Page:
“Gone?” The question bounced back, like that button. The small creature was trying to make sense of my response. Of the word. I kicked myself. I wasn't doing the kitten any favors with my euphemism. Animals live or die in the physical world, and despite this one’s infant appeal, he probably had a better sense of reality than most of the humans in this town.
“Dead,” I said, summoning the memory of the still, cold body.
“Gone?” The damage had been done, and I felt the confusion as the kitten continued to roll that word—that concept—about in his tiny feline brain.
“Catch me!” The button appeared, rolling in a slow semicircle from under a chair. “Let’s play!”
“Kitten?” I ducked down and leaned beneath the coffee table.
There, eyes wide, crouched the little creature. He’d taken refuge from all the commotion. Up close, I could see he was undersized and a little ragged, more ready to pounce than to groom. I reached for him and he reared up, batting at me with cool paw pads. “Okay, little fellow.” I scooped him up, and as he nuzzled against my shirt, I felt a wet spot on his back.
“Feels like you've been trying to wash.” No wonder his fur looked patchy. “Or did you get splashed?”
I sniffed the kitten and caught something funky. Tea, I hoped, and not something more gruesome. I didn't think I was imagining a slight mint scent, and any puddles on the floor where the body had fallen had been trampled into dark stains. Mimicking my action, the kitten stretched around to sniff the wet spot, and promptly sneezed.
“Gesundheit, little fellow.” He looked up at me, eyes wide, and sneezed again. An adorable little snort, prompted perhaps by that touch of mint. But I've been in this business too long not to think of the other possibilities: feline viral rhinoneumonitis—FVR, better known as feline herpes—for example. Not fatal, but something to manage. At any rate, I held the little creature under the tap for a moment. He was young enough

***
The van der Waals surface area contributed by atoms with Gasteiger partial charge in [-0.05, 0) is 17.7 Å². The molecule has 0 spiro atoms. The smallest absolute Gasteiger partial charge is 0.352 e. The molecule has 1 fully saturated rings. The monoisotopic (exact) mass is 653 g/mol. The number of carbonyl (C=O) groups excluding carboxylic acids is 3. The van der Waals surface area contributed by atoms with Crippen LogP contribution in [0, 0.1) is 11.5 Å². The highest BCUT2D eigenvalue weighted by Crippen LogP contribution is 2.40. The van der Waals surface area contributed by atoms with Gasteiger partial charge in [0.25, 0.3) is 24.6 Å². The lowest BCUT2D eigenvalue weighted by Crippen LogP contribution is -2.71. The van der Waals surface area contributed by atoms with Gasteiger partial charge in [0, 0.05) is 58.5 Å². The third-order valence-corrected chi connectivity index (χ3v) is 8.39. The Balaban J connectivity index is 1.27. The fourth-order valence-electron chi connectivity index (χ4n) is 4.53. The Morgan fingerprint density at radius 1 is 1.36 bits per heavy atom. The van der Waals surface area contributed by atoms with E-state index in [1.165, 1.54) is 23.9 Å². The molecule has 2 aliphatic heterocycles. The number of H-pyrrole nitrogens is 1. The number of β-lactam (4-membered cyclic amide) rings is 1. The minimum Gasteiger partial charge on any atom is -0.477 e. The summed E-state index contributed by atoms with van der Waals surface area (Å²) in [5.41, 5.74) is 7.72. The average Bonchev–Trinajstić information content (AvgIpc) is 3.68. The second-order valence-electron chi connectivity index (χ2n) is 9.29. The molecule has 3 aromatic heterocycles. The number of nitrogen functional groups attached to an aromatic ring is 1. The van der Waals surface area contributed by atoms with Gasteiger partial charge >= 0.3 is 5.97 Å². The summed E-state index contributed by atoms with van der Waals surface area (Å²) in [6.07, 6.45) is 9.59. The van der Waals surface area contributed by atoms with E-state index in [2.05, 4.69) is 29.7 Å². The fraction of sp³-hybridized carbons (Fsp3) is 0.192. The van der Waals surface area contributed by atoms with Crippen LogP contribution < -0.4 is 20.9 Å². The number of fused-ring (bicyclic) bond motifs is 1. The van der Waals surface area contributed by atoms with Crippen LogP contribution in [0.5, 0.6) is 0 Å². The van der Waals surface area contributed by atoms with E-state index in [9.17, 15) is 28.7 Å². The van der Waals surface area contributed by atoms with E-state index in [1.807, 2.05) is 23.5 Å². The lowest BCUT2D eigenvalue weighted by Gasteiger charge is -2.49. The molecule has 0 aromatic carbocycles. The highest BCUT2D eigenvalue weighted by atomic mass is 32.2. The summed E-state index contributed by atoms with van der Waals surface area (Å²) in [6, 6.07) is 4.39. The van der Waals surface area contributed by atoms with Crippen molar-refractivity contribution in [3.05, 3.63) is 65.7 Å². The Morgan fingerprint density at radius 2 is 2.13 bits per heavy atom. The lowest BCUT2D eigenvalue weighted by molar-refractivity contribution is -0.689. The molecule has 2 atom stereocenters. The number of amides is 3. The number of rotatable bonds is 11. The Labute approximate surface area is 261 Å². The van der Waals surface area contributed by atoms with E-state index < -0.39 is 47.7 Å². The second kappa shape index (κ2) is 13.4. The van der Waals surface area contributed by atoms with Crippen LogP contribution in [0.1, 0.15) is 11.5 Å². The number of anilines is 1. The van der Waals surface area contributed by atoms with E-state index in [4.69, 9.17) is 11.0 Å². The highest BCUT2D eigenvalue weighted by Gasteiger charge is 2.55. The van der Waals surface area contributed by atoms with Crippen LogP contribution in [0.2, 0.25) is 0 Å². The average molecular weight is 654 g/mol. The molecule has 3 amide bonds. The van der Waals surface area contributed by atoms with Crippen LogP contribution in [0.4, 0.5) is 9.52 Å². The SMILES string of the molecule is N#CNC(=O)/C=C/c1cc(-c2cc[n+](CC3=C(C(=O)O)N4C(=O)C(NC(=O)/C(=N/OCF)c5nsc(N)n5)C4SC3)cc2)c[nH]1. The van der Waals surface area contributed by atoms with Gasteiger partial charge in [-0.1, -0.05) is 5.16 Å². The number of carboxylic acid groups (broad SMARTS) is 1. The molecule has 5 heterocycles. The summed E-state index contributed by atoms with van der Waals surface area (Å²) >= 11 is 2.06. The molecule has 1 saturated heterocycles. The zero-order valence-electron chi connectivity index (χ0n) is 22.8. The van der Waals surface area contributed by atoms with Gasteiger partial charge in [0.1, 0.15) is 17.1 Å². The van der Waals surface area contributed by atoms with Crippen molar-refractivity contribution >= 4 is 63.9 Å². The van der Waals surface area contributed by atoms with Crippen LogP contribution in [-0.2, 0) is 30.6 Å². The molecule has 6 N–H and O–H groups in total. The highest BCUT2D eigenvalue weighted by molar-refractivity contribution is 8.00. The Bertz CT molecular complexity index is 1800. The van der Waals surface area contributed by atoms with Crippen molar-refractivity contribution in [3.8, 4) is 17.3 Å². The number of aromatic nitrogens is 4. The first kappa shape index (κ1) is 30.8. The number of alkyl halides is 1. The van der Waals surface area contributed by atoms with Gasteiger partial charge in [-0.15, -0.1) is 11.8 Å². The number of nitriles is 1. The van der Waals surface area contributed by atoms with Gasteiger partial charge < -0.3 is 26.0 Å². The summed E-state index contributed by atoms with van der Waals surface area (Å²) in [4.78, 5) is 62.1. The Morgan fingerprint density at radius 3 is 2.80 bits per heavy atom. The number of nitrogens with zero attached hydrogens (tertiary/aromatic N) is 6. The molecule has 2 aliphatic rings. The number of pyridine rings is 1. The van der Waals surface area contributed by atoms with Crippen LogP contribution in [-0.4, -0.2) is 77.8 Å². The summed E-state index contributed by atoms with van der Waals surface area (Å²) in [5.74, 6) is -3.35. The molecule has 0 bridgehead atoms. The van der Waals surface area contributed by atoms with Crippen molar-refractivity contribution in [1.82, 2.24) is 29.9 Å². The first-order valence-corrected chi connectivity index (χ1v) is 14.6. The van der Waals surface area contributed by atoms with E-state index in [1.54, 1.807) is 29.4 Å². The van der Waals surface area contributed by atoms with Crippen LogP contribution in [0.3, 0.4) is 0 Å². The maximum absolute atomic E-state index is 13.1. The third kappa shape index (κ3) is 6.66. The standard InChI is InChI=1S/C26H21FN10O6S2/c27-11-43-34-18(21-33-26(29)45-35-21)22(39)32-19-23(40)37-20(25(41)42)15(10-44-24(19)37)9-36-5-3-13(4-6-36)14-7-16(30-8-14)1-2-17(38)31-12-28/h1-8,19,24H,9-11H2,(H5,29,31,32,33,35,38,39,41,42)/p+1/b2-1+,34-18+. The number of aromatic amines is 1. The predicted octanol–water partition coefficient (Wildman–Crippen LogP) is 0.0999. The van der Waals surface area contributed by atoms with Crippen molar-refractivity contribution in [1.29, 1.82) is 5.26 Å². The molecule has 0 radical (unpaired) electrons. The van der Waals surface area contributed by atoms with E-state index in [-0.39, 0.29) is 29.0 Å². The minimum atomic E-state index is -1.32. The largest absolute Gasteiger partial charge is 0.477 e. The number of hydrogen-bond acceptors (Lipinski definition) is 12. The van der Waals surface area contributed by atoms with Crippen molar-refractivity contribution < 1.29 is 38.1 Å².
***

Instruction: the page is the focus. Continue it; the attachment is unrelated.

to take my impromptu bath without too much fuss and was purring as I rubbed him down with a dish towel.
“Excuse me.” The voice behind me made me twirl around and the kitten jumped to the floor. He landed by a pair of cowboy boots—turquoise blue—attached to jeans that fit like a second skin. On top of these, a woman’s face scowled at me, the eyes wide and regal. “But who are you, and what are you doing in my father’s house? And what are you doing with my kitten?”

Author Bio:

authorA recovering journalist, Clea Simon is the author of 1​7​ mysteries and three nonfiction books. Parrots Prove Deadly is the third in her Pru Marlowe pet noir series. She lives in Somerville, Massachusetts, with her husband Jon and their cat, Musetta, and can be reached at

Clea Simon's website Clea Simon's twitter Clea Simon's facebook

Tour Participants:


This is a giveaway hosted by Partners In Crime Virtual Book Tours for Clea Simon & Poisoned Pen Press. There will be one winner of 1 Box of Poisoned Pen Press books including Kittens Can Kill by Clea Simon. The giveaway begins on June 1st, 2015 and runs through June 3rd, 2015.

Get More Great Reads at Partners In Crime Virtual Book Tours

Guest Post:

What is pet noir, anyway?


Hi folks,

Thanks for having me here! I’m Clea Simon, the author of three mystery series (two – the Pru Marlowe pet noirs and the Dulcie Schwartz feline-filled mysteries) ongoing.  Although there are currently a couple of series labeled “pet noir,” I believe I invented the term – at least for pet mysteries – when I sent my publisher the first manuscript in the series, the book that would become “Dogs Don’t Lie.”


These days, people ask me, “what is pet noir? Is it noir? Is it cozy?” This is the true story: